Toward the end of my car-choosing process, a whole bunch of people (both here in my journal and in person) started to recommend that I flip a coin, which led me to suspect that I was going on too long about the choice. :) There were two schools of thought:
- "Flip a coin; when the coin is in the air, you'll know which way you want it to land." (Alternatively, "when the coin lands you'll know if you're disappointed that it landed that way up.") A great idea in theory, but in practice it doesn't work for me. While the coin is in the air, I waffle about which way I want it to land; after it lands, I'm dissatisfied whichever way it comes up.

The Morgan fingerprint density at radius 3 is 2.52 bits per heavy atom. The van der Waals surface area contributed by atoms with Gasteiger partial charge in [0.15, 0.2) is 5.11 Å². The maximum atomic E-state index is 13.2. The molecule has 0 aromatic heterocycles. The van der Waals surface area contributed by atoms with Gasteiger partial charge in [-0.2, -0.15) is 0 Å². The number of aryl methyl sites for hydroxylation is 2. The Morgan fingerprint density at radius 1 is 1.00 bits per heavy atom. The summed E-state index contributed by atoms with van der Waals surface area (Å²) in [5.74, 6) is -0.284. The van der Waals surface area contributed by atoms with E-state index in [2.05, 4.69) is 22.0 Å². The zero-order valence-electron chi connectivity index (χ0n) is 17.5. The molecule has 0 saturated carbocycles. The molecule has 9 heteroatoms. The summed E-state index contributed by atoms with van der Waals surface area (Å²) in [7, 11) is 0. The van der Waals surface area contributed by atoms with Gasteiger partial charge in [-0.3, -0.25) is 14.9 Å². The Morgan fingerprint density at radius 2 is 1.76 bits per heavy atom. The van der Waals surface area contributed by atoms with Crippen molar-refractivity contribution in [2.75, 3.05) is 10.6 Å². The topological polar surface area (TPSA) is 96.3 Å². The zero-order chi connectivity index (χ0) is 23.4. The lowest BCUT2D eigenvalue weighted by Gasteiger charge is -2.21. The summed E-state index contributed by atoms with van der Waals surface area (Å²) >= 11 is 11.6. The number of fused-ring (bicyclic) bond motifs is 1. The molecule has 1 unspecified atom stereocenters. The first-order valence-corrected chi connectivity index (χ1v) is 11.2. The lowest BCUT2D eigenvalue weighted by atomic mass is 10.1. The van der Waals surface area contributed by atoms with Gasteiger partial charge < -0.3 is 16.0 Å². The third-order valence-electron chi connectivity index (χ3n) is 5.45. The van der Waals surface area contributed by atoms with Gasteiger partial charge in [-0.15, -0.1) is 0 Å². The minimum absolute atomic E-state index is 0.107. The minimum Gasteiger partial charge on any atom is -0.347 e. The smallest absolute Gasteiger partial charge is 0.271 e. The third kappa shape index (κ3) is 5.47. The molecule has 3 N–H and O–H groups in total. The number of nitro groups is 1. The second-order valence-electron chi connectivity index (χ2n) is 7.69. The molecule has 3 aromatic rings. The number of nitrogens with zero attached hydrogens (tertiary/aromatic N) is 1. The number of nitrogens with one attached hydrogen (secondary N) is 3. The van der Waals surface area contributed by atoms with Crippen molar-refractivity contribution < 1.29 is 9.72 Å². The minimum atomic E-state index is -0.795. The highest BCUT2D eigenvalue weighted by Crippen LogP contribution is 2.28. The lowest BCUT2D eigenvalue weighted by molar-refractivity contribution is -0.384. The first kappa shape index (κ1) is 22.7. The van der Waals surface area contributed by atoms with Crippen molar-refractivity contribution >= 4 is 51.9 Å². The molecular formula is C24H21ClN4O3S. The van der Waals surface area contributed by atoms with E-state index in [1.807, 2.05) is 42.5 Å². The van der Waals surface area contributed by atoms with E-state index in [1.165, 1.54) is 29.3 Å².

- "Flip a coin and abide by whatever it says." I admire people who are willing to entrust big decisions to chance, but I'm afraid I would hate doing that; if I'm gonna spend $20,000 on a vehicle I'll probably be driving for ten years, I don't want the decision to be made randomly. (Or rather, not obviously randomly and not completely randomly; clearly there are a bunch of elements of chance that went into my final decision.)
So I appreciate the suggestions, but the coin-flipping approach just doesn't work for me, alas. If it did, my decisionmaking process would be a lot easier. And I could get one of those two-headed coins, and scratch a big X across one of the faces, and then I could get one side of my face scarred by acid, and change my name to Harvey Dent, and—okay, never mind.
Actually, I do carry around a coin specifically for flipping: it's a nice heavy Mexican ten-peso piece, with a cool relief figure on the reverse. But since I almost never actually flip coins, it rarely leaves my wallet.